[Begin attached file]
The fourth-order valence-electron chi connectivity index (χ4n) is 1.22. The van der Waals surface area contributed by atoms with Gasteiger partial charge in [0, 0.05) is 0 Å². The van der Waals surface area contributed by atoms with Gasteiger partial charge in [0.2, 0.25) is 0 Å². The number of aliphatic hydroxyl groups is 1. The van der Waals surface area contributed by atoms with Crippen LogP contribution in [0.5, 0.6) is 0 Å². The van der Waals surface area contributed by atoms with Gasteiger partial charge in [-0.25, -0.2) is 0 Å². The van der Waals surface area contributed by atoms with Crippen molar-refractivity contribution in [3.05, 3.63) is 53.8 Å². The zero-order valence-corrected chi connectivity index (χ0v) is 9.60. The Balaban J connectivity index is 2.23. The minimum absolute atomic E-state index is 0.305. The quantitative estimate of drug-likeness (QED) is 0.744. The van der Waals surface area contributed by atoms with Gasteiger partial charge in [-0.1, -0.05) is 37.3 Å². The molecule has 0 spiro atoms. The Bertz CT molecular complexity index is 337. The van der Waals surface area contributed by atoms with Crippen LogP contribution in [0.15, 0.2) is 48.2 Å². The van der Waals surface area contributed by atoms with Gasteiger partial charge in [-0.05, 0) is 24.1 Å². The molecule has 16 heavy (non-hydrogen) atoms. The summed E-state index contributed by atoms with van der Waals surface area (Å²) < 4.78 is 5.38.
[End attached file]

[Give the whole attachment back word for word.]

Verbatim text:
The fourth-order valence-electron chi connectivity index (χ4n) is 1.22. The van der Waals surface area contributed by atoms with Gasteiger partial charge in [0, 0.05) is 0 Å². The van der Waals surface area contributed by atoms with Gasteiger partial charge in [0.2, 0.25) is 0 Å². The number of aliphatic hydroxyl groups is 1. The van der Waals surface area contributed by atoms with Crippen LogP contribution in [0.5, 0.6) is 0 Å². The van der Waals surface area contributed by atoms with Gasteiger partial charge in [-0.25, -0.2) is 0 Å². The van der Waals surface area contributed by atoms with Crippen molar-refractivity contribution in [3.05, 3.63) is 53.8 Å². The zero-order valence-corrected chi connectivity index (χ0v) is 9.60. The Balaban J connectivity index is 2.23. The minimum absolute atomic E-state index is 0.305. The quantitative estimate of drug-likeness (QED) is 0.744. The van der Waals surface area contributed by atoms with Gasteiger partial charge in [-0.1, -0.05) is 37.3 Å². The molecule has 0 spiro atoms. The Bertz CT molecular complexity index is 337. The van der Waals surface area contributed by atoms with Crippen LogP contribution in [0.15, 0.2) is 48.2 Å². The van der Waals surface area contributed by atoms with Gasteiger partial charge in [-0.05, 0) is 24.1 Å². The molecule has 16 heavy (non-hydrogen) atoms. The summed E-state index contributed by atoms with van der Waals surface area (Å²) < 4.78 is 5.38.